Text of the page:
Spain’s commitment to the NATO’s ISAF mission in Afghanistan has been consistent if modest in terms of mission aims and resources deployed. The Spanish government has walked a fine line between assuring a sceptical public at home that Spanish troops were deployed on a ‘mission of peace and reconstruction’ while simultaneously rejecting any accusation from its NATO partners that Spain was operating according to substantially different Rules of Engagement (RoE). Ultimately they have satisfied neither. A growing number of Spaniards believe that the government has not been forthcoming on the true nature of the Spanish mission in Afghanistan while US Defense Secretary Robert Gates has been infuriated by the Spanish reluctance to take the war to the Taliban, complaining bitterly of national caveats that limited cooperation between Spanish and other ISAF troops.
In the past Spain has consistently not sought regional command in Afghanistan, refused to deploy in the south and generally preferred to concentrate on reconstruction and logistical duties rather than assuming a combat role. For most of the period between 2005 to 2009 Spain has contributed just under 800 soldiers to ISAF, fulfilling a logistical role in Herat Province under the Italian-led Regional Command West as well as making up part of the Italian-led Quick Reaction Force (QRF) and providing two Operational Mentor and Liaison Teams (OMLTs). Spain has disbursed EUR 136 million in aid to Afghanistan from 2001 to 2005 and pledged a further EUR 150 million at the London conference in 2006 to be spent from 2006–2010.
In 2005 Spain sought to take over one of the ‘least problematic’ Provincial Reconstruction Teams (PRTs) in the north, but found that the UK and Germany would not relinquish these and was therefore obliged to accept the ‘last option’ of leading the PRT in Badghis Province in the north-west of the country. As recently as last summer the Spanish Commanding Officer in Badghis, Colonel Emilio Saravia-Griera, observed that the role of a PRT is not to take the offensive against the insurgency but to concentrate on reconstruction. However, in a region starved of sufficient ISAF and Afghan troops, the deployment of combat troops who are given instructions not to take the fight to the Taliban has caused some resentment among other ISAF contributors. Elite combat troops such as Spain’s Parachute Regiment could easily have been detached from the PRT and given separate duties while still providing protection to the PRT as required. Since 2007 ISAF and Afghan troops have rapidly lost control of most of Badghis.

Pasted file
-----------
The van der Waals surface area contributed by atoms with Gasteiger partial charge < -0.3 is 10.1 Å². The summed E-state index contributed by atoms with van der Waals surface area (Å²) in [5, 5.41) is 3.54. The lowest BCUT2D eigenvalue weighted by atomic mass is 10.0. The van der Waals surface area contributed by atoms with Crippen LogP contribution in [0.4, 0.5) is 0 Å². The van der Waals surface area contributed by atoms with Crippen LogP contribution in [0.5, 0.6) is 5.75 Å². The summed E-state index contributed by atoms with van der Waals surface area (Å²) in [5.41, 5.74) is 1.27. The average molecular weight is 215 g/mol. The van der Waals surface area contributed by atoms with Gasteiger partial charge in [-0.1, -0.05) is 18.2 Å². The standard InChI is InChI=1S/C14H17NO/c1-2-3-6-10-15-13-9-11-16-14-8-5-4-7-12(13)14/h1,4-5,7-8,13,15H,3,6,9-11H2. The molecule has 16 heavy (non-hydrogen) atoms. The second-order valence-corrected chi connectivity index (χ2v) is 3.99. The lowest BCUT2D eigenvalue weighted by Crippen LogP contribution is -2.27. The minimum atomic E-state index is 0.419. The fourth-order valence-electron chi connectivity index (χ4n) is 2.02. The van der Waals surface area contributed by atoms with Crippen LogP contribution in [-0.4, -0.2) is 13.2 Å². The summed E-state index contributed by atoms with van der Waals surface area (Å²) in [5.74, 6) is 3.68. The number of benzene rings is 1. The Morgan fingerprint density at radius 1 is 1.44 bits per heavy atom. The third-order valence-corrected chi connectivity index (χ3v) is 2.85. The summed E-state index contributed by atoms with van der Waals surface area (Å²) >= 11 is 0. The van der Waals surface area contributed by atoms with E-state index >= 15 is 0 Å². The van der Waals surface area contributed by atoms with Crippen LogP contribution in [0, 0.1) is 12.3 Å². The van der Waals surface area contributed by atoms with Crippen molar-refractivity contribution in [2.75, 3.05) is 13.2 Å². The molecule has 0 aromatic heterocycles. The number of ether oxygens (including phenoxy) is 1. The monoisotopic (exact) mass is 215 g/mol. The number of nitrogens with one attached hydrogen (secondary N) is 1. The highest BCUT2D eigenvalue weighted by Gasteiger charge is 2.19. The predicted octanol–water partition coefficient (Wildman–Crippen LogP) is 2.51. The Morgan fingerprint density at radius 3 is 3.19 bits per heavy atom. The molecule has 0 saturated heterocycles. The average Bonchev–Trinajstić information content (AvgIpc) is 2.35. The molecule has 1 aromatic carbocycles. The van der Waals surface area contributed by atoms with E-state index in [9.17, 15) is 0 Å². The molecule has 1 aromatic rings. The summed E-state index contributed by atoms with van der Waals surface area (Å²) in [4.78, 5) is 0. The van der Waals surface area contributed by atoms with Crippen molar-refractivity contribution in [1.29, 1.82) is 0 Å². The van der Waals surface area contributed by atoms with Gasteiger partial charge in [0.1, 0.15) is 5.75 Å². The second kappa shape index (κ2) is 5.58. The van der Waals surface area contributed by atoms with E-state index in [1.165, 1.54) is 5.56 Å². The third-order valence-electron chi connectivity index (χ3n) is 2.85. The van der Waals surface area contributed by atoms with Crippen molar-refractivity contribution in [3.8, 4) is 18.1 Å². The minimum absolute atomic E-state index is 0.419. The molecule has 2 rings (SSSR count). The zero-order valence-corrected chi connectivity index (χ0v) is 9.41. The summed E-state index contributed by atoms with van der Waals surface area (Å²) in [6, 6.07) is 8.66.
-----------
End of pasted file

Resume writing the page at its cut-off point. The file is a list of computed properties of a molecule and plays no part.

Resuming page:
Most Spanish aid in Badghis has been spent in the relatively secure areas around the provincial capital of Qala-e-Naw, where a minority of the population is concentrated. There is an institutional reluctance among Spanish development officials to put in place an ‘integrated approach’ to stabilisation projects in these areas, allowing the military to supervise and implement projects where their civilian counterparts are unable to do so due to the high threat level. If Spain is to truly wage ‘war amongst the people’ as instructed by ISAF Commander, General Stanley McChrystal, it will have to find an efficient civil-military working model to provide relief within areas most affected by the insurgency.
Spanish Minister for Defence, Carmé Chacon, recently announced that Spain would consolidate its troops in Badghis. This new strategy envisages increasing Spain’s military deployment to over 1500 troops, many of whom will undertake additional combat duties. Spain is also building a new military base in Badghis for the permanent deployment of an Afghan National Army (ANA) 600-strong battalion or kandak, which will be mentored by a Spanish Operational Mentor and Liaison Teams (OMLT).
The new Spanish strategy is both welcome and overdue. Badghis, linking the south and west of the country to the north, is of great strategic importance to the insurgency. The US is unlikely to deploy sufficient troops to Badghis in 2010 – most reinforcements will be sent to the south and east of the country. Badghis is Spain’s fight. It is now up to the Spanish government to provide the necessary resources to prevail there.
Ed Burke is a researcher with FRIDE, providing political and security analysis on the Middle East. He has also undertaken research on civil-military relations and stabilisation in Afghanistan and Iraq.
This article is based on a policy brief entitled "The Unfulfilled Potential of Spain’s Foreign Policy" and published by FRIDE.
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